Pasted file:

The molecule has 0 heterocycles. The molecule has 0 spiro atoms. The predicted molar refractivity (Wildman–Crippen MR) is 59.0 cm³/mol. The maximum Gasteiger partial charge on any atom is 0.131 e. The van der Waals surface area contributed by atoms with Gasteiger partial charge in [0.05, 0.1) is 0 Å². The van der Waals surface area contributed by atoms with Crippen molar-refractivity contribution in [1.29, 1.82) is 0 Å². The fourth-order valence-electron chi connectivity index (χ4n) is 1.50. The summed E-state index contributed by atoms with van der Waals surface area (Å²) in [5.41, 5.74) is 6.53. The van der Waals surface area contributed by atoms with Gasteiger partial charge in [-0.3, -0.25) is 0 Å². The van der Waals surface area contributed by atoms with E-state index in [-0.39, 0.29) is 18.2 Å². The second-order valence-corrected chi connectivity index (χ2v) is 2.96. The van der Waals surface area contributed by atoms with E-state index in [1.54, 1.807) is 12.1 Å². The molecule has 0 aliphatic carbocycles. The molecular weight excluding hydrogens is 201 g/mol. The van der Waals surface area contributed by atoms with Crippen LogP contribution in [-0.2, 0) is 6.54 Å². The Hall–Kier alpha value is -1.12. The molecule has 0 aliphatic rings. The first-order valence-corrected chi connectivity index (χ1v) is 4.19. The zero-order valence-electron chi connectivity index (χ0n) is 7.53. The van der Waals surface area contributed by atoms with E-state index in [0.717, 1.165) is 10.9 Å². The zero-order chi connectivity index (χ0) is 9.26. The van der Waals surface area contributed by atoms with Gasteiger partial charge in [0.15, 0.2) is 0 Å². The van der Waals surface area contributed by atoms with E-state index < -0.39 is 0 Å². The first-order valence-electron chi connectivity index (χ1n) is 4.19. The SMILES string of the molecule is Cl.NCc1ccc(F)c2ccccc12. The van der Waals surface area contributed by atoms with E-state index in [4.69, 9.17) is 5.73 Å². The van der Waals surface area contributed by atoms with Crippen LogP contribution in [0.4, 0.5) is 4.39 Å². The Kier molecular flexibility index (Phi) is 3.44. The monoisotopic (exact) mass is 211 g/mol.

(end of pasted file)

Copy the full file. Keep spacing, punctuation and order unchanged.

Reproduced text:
The molecule has 0 heterocycles. The molecule has 0 spiro atoms. The predicted molar refractivity (Wildman–Crippen MR) is 59.0 cm³/mol. The maximum Gasteiger partial charge on any atom is 0.131 e. The van der Waals surface area contributed by atoms with Gasteiger partial charge in [0.05, 0.1) is 0 Å². The van der Waals surface area contributed by atoms with Crippen molar-refractivity contribution in [1.29, 1.82) is 0 Å². The fourth-order valence-electron chi connectivity index (χ4n) is 1.50. The summed E-state index contributed by atoms with van der Waals surface area (Å²) in [5.41, 5.74) is 6.53. The van der Waals surface area contributed by atoms with Gasteiger partial charge in [-0.3, -0.25) is 0 Å². The van der Waals surface area contributed by atoms with E-state index in [-0.39, 0.29) is 18.2 Å². The second-order valence-corrected chi connectivity index (χ2v) is 2.96. The van der Waals surface area contributed by atoms with E-state index in [1.54, 1.807) is 12.1 Å². The molecule has 0 aliphatic carbocycles. The molecular weight excluding hydrogens is 201 g/mol. The van der Waals surface area contributed by atoms with Crippen LogP contribution in [-0.2, 0) is 6.54 Å². The Hall–Kier alpha value is -1.12. The molecule has 0 aliphatic rings. The first-order valence-corrected chi connectivity index (χ1v) is 4.19. The zero-order valence-electron chi connectivity index (χ0n) is 7.53. The van der Waals surface area contributed by atoms with E-state index in [0.717, 1.165) is 10.9 Å². The zero-order chi connectivity index (χ0) is 9.26. The van der Waals surface area contributed by atoms with Gasteiger partial charge in [0.15, 0.2) is 0 Å². The van der Waals surface area contributed by atoms with E-state index < -0.39 is 0 Å². The first-order valence-electron chi connectivity index (χ1n) is 4.19. The SMILES string of the molecule is Cl.NCc1ccc(F)c2ccccc12. The van der Waals surface area contributed by atoms with E-state index in [4.69, 9.17) is 5.73 Å². The van der Waals surface area contributed by atoms with Crippen LogP contribution in [0.4, 0.5) is 4.39 Å². The Kier molecular flexibility index (Phi) is 3.44. The monoisotopic (exact) mass is 211 g/mol.